We discussed things every Black young professional needs to know this year. Thank you to all of our panelists and guests who made it to our New Year New You event on Feb 1st. Every chair was full with only standing room left. This workshop took place in the heart of the city at Bamboo Detroit. Many new faces and existing members were in attendance to hear three all Black panels of local subject matter experts discuss fitness, money, and health. We provided food and beverage for this free event. This was our second event for 2017.

Subjects discussed included:

  • Identifying good/bad foods
  • Importance of finding a good doctor
  • Common Black mental health issues
  • How to select proper insurance for yourself and family
  • Keeping your retirement plan in check
  • Handling stress, grief, and helping others combating mental illness
  • Finding your happiness in 2017


Our panelists for New Year New You:


Top Tips and Information from each area:

Personal Health & Fitness

  • Focus on eating foods in their most native or raw form. The more derived or processed they are, the less good they have in store for you.
  • Beware of the “fake” healthy foods such as “Fat-Free” processed foods, flavored Yogurts, 100% fruit juice, and sports drinks. They can have surprisingly high amounts of sugar or other unnatural additives/preservatives which are not necessarily good for you themselves. In fact some things can be bad enough to outweigh the benefit of the low fat content.
  • Nothing can have the best of you if consumed in moderation.
  • Do what fits your body. If you’re allergic to something, don’t test and stress your body by eating it anyway (gluten, lactose, sea food, etc.)
  • African Americans have a high rate of heart disease, diabetes, and cancer. A lot of it can be genetic and still happen despite how well you eat and workout. So please get annual physicals, blood work, and urine samples also. Learn your family’s health history, and talk to your doctor about it and your risk for any related diseases.
  • Some form of physical movement is necessary for health improvement. Walking, roller skating, biking, jumping rope, running… anything… on a consistent basis, helps!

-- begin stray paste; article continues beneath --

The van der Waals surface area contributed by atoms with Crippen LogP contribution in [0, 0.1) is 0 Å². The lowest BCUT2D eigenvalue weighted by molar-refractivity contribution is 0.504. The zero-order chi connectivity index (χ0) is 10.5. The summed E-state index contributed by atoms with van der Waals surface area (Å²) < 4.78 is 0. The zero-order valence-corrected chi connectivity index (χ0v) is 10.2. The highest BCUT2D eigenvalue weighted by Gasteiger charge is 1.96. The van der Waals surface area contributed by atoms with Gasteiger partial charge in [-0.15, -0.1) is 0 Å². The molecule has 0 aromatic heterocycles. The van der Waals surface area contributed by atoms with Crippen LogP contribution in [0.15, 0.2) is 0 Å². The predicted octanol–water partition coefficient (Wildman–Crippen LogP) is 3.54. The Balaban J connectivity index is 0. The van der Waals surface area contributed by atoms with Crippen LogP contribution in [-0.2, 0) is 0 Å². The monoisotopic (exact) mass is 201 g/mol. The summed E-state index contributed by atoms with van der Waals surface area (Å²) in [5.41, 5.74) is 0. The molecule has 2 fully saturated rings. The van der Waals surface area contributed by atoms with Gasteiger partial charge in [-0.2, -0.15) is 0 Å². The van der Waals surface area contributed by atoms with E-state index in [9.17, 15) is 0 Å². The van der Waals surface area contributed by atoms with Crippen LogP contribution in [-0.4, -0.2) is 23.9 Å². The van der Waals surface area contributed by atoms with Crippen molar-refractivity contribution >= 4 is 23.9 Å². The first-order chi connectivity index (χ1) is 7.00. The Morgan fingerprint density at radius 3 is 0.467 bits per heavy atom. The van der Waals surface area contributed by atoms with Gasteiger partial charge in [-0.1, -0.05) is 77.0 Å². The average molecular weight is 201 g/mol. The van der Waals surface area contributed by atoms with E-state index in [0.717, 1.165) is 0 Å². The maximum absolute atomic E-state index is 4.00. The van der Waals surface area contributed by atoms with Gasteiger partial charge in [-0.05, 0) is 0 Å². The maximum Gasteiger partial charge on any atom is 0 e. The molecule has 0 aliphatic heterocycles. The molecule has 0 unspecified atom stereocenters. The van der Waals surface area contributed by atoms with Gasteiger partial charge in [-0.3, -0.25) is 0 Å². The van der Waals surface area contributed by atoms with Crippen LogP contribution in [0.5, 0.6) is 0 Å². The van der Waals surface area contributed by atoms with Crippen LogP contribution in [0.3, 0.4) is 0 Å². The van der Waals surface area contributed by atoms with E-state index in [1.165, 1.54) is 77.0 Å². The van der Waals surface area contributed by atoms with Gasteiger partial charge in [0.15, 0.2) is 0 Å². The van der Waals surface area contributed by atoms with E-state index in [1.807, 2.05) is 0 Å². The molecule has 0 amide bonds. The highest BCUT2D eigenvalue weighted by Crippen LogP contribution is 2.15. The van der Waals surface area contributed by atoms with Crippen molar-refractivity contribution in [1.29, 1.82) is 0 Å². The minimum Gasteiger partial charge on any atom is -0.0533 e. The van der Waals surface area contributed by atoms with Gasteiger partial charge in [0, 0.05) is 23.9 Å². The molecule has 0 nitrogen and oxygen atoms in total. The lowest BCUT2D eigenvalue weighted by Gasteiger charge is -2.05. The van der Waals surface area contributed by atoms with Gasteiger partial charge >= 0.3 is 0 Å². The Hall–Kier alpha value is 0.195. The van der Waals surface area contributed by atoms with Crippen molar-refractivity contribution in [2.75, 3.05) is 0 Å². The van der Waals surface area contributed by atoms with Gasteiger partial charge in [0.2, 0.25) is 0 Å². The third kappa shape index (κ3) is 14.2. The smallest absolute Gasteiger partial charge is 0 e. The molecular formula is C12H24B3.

• Unaddressed health issues can undermine weight loss or muscle gain efforts. Again, get thorough annual exams!
  • If you do not have adequate health insurance, there are clinics available with fees on a sliding scale which can help you, even outside of Detroit!
  • Physical fitness doesn’t require a gym membership. It requires dedication and repetition.


Personal Finance

  • Check out financial management app PocketSmith for an intuitive accurate way to manage your day-to-day budget in a calendar format and predict account balance, savings, and the impact of other expenses to your bottom line.
  • Check out financial management app Mint for an in-depth analysis of your spending habits and tips to be more effective with your money and save more.
  • Check out online app YNAB (You Need A Budget) for an online budgeting app.
  • Consider doing your taxes yourself using TurboTax, TaxAct, or H&R Block online tax services. Compare and choose the best for your money and situation.
  • Common examples of millennial overspending are hidden in: eating out, parties (strip clubs, casinos, high-end clubs), vacations, and ATM fees. Watch out for those and work hard to minimize!
  • Insurance is the live vest to protect what you’ve accumulated as a young professional from drowning in the case of a disaster.
    • Disability insurance protects you in case you can’t work due to being disabled from illness. Your work may offer it, but you must be full-time to keep it. Check with your employer for requirements and stipulations regarding your disability benefit. Know what it covers, what it doesn’t cover, and when it kicks in, and how you could lose it.
    • Life insurance gives money to your dependents should you pass away. If there is anyone depending on you, you need this. This also covers your funeral expenses. Too often, Black families are caught with a loved one who doesn’t have proper coverage for their own funeral.